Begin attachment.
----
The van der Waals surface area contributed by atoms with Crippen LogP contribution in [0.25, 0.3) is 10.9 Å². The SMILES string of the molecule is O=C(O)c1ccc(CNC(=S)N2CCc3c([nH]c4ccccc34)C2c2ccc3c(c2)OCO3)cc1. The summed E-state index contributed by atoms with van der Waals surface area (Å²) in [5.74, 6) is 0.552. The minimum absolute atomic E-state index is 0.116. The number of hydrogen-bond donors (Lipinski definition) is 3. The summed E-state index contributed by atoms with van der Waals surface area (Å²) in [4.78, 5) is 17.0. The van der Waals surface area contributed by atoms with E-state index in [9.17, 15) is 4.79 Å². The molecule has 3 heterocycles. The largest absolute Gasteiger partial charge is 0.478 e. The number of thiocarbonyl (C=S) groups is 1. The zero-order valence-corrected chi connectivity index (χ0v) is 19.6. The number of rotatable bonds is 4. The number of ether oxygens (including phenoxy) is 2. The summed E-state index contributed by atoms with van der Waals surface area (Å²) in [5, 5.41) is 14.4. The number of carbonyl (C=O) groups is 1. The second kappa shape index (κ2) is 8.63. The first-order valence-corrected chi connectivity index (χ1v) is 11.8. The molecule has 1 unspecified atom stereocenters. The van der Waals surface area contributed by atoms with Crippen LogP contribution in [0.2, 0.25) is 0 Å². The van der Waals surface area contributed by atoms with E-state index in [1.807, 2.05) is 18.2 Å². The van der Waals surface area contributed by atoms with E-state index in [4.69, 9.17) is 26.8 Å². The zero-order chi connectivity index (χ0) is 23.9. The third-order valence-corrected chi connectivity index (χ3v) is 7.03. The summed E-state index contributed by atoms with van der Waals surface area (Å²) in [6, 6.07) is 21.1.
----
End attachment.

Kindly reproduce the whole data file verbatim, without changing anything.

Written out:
The van der Waals surface area contributed by atoms with Crippen LogP contribution in [0.25, 0.3) is 10.9 Å². The SMILES string of the molecule is O=C(O)c1ccc(CNC(=S)N2CCc3c([nH]c4ccccc34)C2c2ccc3c(c2)OCO3)cc1. The summed E-state index contributed by atoms with van der Waals surface area (Å²) in [5.74, 6) is 0.552. The minimum absolute atomic E-state index is 0.116. The number of hydrogen-bond donors (Lipinski definition) is 3. The summed E-state index contributed by atoms with van der Waals surface area (Å²) in [4.78, 5) is 17.0. The van der Waals surface area contributed by atoms with E-state index in [9.17, 15) is 4.79 Å². The molecule has 3 heterocycles. The largest absolute Gasteiger partial charge is 0.478 e. The number of thiocarbonyl (C=S) groups is 1. The zero-order valence-corrected chi connectivity index (χ0v) is 19.6. The number of rotatable bonds is 4. The number of ether oxygens (including phenoxy) is 2. The summed E-state index contributed by atoms with van der Waals surface area (Å²) in [5, 5.41) is 14.4. The number of carbonyl (C=O) groups is 1. The second kappa shape index (κ2) is 8.63. The first-order valence-corrected chi connectivity index (χ1v) is 11.8. The molecule has 1 unspecified atom stereocenters. The van der Waals surface area contributed by atoms with Crippen LogP contribution in [0.2, 0.25) is 0 Å². The van der Waals surface area contributed by atoms with E-state index in [1.807, 2.05) is 18.2 Å². The van der Waals surface area contributed by atoms with E-state index in [4.69, 9.17) is 26.8 Å². The zero-order chi connectivity index (χ0) is 23.9. The third-order valence-corrected chi connectivity index (χ3v) is 7.03. The summed E-state index contributed by atoms with van der Waals surface area (Å²) in [6, 6.07) is 21.1.